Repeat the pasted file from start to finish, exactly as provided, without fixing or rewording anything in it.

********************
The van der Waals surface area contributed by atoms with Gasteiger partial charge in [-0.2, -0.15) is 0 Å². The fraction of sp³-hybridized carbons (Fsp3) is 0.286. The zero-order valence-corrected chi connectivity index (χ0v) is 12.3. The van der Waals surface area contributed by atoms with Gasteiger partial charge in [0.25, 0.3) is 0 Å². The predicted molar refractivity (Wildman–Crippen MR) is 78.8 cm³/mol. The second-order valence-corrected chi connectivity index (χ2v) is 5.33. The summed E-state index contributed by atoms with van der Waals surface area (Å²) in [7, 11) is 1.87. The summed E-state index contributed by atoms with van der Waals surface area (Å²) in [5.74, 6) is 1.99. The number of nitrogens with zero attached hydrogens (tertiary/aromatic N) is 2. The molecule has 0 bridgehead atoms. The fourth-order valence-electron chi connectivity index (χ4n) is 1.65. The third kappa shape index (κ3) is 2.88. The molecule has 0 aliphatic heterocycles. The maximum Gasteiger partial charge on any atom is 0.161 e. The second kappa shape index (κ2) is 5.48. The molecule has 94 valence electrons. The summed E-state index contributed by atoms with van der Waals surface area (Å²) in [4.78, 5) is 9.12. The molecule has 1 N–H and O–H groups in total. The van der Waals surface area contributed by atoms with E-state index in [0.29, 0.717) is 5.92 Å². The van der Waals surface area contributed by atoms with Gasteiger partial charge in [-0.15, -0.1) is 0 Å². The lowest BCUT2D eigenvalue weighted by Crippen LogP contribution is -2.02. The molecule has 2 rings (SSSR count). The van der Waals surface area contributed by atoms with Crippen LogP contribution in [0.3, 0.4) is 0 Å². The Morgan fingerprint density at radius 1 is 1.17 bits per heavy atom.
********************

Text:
The van der Waals surface area contributed by atoms with Gasteiger partial charge in [-0.2, -0.15) is 0 Å². The fraction of sp³-hybridized carbons (Fsp3) is 0.286. The zero-order valence-corrected chi connectivity index (χ0v) is 12.3. The van der Waals surface area contributed by atoms with Gasteiger partial charge in [0.25, 0.3) is 0 Å². The predicted molar refractivity (Wildman–Crippen MR) is 78.8 cm³/mol. The second-order valence-corrected chi connectivity index (χ2v) is 5.33. The summed E-state index contributed by atoms with van der Waals surface area (Å²) in [7, 11) is 1.87. The summed E-state index contributed by atoms with van der Waals surface area (Å²) in [5.74, 6) is 1.99. The number of nitrogens with zero attached hydrogens (tertiary/aromatic N) is 2. The molecule has 0 bridgehead atoms. The fourth-order valence-electron chi connectivity index (χ4n) is 1.65. The third kappa shape index (κ3) is 2.88. The molecule has 0 aliphatic heterocycles. The maximum Gasteiger partial charge on any atom is 0.161 e. The second kappa shape index (κ2) is 5.48. The molecule has 94 valence electrons. The summed E-state index contributed by atoms with van der Waals surface area (Å²) in [4.78, 5) is 9.12. The molecule has 1 N–H and O–H groups in total. The van der Waals surface area contributed by atoms with E-state index in [0.29, 0.717) is 5.92 Å². The van der Waals surface area contributed by atoms with Gasteiger partial charge in [-0.15, -0.1) is 0 Å². The lowest BCUT2D eigenvalue weighted by Crippen LogP contribution is -2.02. The molecule has 2 rings (SSSR count). The van der Waals surface area contributed by atoms with Crippen LogP contribution in [0.3, 0.4) is 0 Å². The Morgan fingerprint density at radius 1 is 1.17 bits per heavy atom.